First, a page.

It’s difficult to really explain what makes it so compelling and almost jaw-dropping without spoiling the events when it comes to the narrative. Still, personally speaking, this title has easily the best narrative the series has to offer. Not just in terms of scope, but character-wise as well.
The party members and other major stars of the cast are relatively fleshed out and never felt like needless third wheels or ornate storyboard pieces meant to move events forward. Each character has their own plights and regularly interacts with one another, making them feel alive. At its core, Ys IX is more of a character-driven adventure than plot. Within the scope of Balduq, this brilliant dichotomy is created of these characters figuring out who they are in relation to one another.
The plot, however, does greatly benefit from having played the past titles in the franchise. It is not required, though, and the narrative is self-contained like all the other entries of the franchise, but it is less self-contained than the norm. There are several references to what Adol has experiences in the previous games, so players new to Adol’s journeys may find themselves a tad lost at points.
The music of Ys IX is more than a bit of a controversial subject in the community, but at least, personally speaking, I found myself in love with the soundtrack as a whole. A consistent sense of chaos and excitement spread throughout the battle tracks, alongside occasional slices of more ambient, whimsical songs. The soundtrack is far less varied than some of the other games in the franchise, but I found myself hooked on certain tracks and can safely say that this is one of my favorite soundtracks in the series as a whole.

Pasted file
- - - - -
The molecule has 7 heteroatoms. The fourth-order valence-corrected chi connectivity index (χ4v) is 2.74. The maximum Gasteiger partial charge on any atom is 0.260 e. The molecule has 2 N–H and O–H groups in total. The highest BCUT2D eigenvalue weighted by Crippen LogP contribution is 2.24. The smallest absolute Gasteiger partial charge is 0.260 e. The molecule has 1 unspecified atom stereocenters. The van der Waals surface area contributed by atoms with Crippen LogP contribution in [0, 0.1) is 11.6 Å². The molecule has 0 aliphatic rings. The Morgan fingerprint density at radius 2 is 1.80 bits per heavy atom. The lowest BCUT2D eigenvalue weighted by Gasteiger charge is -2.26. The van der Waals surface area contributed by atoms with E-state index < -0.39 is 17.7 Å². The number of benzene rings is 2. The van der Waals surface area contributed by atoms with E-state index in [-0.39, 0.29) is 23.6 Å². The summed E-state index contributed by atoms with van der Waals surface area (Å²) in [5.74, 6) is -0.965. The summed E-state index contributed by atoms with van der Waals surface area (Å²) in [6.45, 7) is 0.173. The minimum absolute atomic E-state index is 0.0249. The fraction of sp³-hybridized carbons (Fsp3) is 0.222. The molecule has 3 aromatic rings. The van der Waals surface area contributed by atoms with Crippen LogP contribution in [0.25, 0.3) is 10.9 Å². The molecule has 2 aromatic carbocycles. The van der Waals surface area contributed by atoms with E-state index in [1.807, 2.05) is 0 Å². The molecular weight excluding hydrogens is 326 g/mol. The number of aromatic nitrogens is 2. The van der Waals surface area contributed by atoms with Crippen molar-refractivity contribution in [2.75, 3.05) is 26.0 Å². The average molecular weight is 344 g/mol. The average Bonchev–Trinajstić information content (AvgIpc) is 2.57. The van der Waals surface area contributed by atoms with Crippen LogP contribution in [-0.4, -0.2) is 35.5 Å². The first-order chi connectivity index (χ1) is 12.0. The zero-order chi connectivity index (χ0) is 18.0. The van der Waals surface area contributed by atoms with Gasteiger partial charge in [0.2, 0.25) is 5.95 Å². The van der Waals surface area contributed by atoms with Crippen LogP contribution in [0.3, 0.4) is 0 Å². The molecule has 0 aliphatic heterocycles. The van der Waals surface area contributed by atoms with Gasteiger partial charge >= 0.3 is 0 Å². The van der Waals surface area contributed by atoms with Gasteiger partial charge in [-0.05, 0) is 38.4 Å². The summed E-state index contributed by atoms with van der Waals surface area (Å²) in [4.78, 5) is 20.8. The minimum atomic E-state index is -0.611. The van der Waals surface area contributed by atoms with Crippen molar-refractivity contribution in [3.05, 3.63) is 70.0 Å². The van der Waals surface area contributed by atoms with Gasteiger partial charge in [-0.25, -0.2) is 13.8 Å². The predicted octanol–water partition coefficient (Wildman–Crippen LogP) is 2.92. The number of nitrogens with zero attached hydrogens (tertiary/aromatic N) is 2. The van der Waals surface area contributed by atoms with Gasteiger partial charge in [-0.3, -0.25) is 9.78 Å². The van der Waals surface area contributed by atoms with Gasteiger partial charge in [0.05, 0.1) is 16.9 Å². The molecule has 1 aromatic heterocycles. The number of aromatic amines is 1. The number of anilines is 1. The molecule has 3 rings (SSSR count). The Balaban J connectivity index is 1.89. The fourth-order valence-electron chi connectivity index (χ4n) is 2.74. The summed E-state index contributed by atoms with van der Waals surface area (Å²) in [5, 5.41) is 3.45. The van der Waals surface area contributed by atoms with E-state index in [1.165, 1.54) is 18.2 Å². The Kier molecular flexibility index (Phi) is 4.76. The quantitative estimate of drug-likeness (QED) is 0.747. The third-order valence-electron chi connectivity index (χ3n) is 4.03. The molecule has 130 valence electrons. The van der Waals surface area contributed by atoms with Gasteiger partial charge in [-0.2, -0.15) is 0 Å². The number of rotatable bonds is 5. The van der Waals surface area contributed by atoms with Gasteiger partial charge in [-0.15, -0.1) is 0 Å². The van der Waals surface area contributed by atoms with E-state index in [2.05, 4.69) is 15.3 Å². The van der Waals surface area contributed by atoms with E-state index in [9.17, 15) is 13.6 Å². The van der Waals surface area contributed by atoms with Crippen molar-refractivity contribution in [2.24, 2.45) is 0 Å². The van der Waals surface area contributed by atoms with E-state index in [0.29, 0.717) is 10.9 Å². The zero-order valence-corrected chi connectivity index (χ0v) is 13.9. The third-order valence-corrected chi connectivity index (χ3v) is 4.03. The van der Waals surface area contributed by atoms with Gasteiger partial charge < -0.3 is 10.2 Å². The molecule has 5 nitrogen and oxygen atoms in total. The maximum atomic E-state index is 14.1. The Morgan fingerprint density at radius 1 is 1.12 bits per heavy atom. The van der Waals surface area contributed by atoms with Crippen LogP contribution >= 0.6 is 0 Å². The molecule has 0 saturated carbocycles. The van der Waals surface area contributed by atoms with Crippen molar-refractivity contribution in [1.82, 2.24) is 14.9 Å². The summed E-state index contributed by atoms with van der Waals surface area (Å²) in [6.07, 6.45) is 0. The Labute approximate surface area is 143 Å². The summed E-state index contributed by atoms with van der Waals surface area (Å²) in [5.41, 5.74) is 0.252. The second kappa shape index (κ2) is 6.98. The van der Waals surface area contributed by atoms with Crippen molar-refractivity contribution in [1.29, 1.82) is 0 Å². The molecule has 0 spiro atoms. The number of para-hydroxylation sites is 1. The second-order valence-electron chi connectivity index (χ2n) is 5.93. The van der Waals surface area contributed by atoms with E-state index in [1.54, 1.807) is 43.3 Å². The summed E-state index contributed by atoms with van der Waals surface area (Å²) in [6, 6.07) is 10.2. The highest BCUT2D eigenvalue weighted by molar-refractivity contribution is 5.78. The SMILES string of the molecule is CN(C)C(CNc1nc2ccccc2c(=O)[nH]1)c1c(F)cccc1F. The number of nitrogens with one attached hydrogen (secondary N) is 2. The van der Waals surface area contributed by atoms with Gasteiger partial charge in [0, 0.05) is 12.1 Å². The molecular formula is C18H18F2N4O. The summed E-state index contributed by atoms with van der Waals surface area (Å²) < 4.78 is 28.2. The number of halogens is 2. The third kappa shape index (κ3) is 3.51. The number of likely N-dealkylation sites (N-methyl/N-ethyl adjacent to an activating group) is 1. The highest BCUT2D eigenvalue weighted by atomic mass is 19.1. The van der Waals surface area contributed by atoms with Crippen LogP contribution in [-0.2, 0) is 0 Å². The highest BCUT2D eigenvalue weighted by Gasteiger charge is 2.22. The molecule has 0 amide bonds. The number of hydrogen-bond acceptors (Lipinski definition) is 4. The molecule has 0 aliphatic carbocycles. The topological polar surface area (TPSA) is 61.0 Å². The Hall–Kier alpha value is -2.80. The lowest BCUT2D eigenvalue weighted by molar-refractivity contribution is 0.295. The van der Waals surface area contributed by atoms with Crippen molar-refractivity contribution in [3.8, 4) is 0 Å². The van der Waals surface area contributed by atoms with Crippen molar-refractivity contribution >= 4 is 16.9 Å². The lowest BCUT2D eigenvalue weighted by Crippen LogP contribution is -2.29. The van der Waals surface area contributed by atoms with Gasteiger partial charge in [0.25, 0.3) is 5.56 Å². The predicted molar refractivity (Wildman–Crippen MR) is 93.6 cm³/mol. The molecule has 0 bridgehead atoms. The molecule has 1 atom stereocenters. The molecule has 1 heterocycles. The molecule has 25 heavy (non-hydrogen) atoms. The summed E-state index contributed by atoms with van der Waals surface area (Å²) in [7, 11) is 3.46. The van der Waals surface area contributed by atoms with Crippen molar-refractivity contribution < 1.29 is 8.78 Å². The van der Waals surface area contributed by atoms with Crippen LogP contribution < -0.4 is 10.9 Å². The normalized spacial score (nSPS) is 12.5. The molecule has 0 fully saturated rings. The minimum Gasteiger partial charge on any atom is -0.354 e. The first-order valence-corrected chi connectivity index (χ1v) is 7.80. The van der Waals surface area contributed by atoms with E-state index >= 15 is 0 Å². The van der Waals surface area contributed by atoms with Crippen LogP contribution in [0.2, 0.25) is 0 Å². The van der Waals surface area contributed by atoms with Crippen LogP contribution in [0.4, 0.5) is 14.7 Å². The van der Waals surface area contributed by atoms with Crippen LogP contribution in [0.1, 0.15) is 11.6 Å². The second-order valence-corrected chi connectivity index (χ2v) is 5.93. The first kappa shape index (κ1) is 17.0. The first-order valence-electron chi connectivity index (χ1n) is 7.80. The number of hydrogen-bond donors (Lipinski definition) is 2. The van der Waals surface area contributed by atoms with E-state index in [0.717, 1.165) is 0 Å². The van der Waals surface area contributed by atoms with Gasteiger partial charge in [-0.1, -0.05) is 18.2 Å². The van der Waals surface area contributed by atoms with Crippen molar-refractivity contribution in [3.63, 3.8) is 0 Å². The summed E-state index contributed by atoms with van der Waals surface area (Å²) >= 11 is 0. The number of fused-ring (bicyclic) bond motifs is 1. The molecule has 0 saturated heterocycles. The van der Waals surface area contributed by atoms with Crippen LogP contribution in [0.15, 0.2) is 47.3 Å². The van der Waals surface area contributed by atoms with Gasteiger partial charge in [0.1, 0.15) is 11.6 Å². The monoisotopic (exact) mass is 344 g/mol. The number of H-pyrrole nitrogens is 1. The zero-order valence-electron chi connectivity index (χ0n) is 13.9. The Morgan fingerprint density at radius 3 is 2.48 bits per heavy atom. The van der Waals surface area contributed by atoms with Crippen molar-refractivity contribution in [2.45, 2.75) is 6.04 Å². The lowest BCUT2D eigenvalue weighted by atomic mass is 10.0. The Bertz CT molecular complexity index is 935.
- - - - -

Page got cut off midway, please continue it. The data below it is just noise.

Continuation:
In regards to the localization, I am glad to say that it was masterfully done. From major story events to even simple chatter from nameless NPCs, every bit of dialogue was keenly paid attention to. I only spotted a handful of spacing errors and one or two misspellings, which is impressive for a script of this size. This is a massive step up from the quality of Ys VIII’s initial localization, so players potentially worried about the quality of the English script this time around can feel some relief.
The English dub is also masterfully executed. Every voiced character has fitting audio, and their deliveries are consistently believable and never came off as awkward. The dub cast was clearly passionate about their work here because there is a good chunk of scenes where I was legitimately in awe of some line deliveries. This is easily one of the best English dubs I have had the pleasure of experiencing.
Having mostly played this title on PlayStation 5, the performance was consistently smooth, and I could honestly not detect any instances of lag or dropped frames. It was a seamless experience when exploring towns and dungeons. There is one caveat, though. For players intending to play on PlayStation 5, I highly advise holding off until a patch. There is, unfortunately, an extremely noticeable crashing issue when playing with the English script and when autosave is enabled.
There are also a handful of sections where the game will consistently crash if players do not skip the scene and play with the English script. Switching to the French script for these few scenes alone remedied this fault. I played some of this title on PlayStation 4, and the crashing issue was practically nonexistent compared to the PlayStation 5. This is a rather significant issue that I hope will get patched as soon as possible. It was never a massive hindrance during my gameplay experience, but it happened too often for me to ignore it.
Ys IX: Monstrum Nox is some of the most fun I have had within the action-JRPG genre, period. The adventure includes everything you could ask from the series, with the addition of an addicting game loop, a well-written character-driven narrative, a stellar soundtrack, and great controls. This is not a title to be slept on. Any fans of JRPGs worth their salt should give this adventure a shot, regardless if they have experience with the Ys series. Ys IX: Monstrum Nox is a masterpiece that only seems to stumble when balancing its level of difficulty.